Who were the Salt? That's a question one might just as well and reasonably have asked in 1968, when they released their one record of any note, "Lucifer" b/w "A Whole Lot of Rainbows." Actually, they weren't so much a group as an idea for a group, conceived by Joey Levine -- of "Yummy Yummy Yummy" and "Chewy Chewy" renown -- and built around a single, "Lucifer" b/w "A Whole Lot of Rainbows." If the single on Cotillion had charted, the resulting group reportedly would have included Marc Bellock (who had written "Try It," the "notorious" Standells single with Levine) and David Lucas.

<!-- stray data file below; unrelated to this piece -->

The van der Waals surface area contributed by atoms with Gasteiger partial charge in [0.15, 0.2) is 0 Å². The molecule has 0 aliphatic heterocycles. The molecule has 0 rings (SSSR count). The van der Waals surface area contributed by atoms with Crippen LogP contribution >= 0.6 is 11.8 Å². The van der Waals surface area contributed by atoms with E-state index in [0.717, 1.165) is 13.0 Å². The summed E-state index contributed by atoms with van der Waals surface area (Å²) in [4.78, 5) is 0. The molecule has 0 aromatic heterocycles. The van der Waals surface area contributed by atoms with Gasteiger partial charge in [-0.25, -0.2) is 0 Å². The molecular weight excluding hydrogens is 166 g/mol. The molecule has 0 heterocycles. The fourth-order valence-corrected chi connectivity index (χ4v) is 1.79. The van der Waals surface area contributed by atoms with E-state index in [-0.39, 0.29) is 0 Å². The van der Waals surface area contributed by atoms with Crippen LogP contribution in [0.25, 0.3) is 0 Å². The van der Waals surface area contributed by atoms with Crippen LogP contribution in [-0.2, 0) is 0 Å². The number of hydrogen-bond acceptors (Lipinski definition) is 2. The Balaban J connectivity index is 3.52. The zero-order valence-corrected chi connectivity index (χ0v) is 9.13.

"Lucifer" sounded like an imitation of Sgt. Pepper's instrumentation and mix, with elements of "Hello Goodbye" and other Beatles songs drifting through, while "A Whole Lot of Rainbows" is closer to the Mamas & the Papas (or, perhaps more accurately, Spanky & Our Gang), mixed with Blood, Sweat & Tears-style horns and some cool Farfisa organ, with odd tempo changes and modulations that sort of anticipate the work of ELP on the same Cotillion label, plus some scatting at the end that sounds an awful lot like Micky Dolenz's work in a similar vein with the Monkees. They would disappear, unheralded and unnamed -- with Lucas ending up producing Blue Öyster Cult -- into the hazy mists of the receding Summer of Love. Both sides of the Salt's only single re-emerged in 2004 on Rhino Handmade's Come to the Sunshine: Soft Pop Nuggets from the WEA Vaults and Hallucinations: Psychedelic Pop Nuggets from the WEA Vaults.